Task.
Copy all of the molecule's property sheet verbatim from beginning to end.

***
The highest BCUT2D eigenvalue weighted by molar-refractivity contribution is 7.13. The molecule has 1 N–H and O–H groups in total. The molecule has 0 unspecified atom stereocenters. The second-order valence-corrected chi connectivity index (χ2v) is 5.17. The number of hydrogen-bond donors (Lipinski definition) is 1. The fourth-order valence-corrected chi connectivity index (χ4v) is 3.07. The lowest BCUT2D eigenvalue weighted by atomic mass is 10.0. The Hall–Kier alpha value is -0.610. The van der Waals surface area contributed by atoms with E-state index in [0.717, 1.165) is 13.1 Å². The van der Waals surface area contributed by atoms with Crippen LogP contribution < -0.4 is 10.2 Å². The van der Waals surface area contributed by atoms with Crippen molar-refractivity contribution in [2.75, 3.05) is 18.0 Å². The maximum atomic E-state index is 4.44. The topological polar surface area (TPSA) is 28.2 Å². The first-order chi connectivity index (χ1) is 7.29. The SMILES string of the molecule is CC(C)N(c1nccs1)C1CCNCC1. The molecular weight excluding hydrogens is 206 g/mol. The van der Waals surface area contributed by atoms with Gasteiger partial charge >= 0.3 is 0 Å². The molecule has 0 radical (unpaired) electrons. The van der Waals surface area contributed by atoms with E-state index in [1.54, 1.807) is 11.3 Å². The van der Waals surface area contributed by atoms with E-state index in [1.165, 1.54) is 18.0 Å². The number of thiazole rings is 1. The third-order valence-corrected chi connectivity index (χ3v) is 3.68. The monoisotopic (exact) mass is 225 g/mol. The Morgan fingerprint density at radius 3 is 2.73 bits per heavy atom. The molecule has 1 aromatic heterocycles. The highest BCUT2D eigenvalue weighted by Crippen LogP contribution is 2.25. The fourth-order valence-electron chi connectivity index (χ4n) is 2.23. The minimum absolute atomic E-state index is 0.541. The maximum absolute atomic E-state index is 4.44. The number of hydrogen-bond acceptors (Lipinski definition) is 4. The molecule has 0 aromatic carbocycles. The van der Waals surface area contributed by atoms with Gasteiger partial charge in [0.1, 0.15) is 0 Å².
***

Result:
The highest BCUT2D eigenvalue weighted by molar-refractivity contribution is 7.13. The molecule has 1 N–H and O–H groups in total. The molecule has 0 unspecified atom stereocenters. The second-order valence-corrected chi connectivity index (χ2v) is 5.17. The number of hydrogen-bond donors (Lipinski definition) is 1. The fourth-order valence-corrected chi connectivity index (χ4v) is 3.07. The lowest BCUT2D eigenvalue weighted by atomic mass is 10.0. The Hall–Kier alpha value is -0.610. The van der Waals surface area contributed by atoms with E-state index in [0.717, 1.165) is 13.1 Å². The van der Waals surface area contributed by atoms with Crippen LogP contribution < -0.4 is 10.2 Å². The van der Waals surface area contributed by atoms with Crippen molar-refractivity contribution in [2.75, 3.05) is 18.0 Å². The maximum atomic E-state index is 4.44. The topological polar surface area (TPSA) is 28.2 Å². The first-order chi connectivity index (χ1) is 7.29. The SMILES string of the molecule is CC(C)N(c1nccs1)C1CCNCC1. The molecular weight excluding hydrogens is 206 g/mol. The van der Waals surface area contributed by atoms with Gasteiger partial charge >= 0.3 is 0 Å². The molecule has 0 radical (unpaired) electrons. The van der Waals surface area contributed by atoms with E-state index in [1.54, 1.807) is 11.3 Å². The van der Waals surface area contributed by atoms with E-state index in [1.165, 1.54) is 18.0 Å². The number of thiazole rings is 1. The third-order valence-corrected chi connectivity index (χ3v) is 3.68. The monoisotopic (exact) mass is 225 g/mol. The Morgan fingerprint density at radius 3 is 2.73 bits per heavy atom. The molecule has 1 aromatic heterocycles. The highest BCUT2D eigenvalue weighted by Crippen LogP contribution is 2.25. The fourth-order valence-electron chi connectivity index (χ4n) is 2.23. The minimum absolute atomic E-state index is 0.541. The maximum absolute atomic E-state index is 4.44. The number of hydrogen-bond acceptors (Lipinski definition) is 4. The molecule has 0 aromatic carbocycles. The van der Waals surface area contributed by atoms with Gasteiger partial charge in [0.1, 0.15) is 0 Å².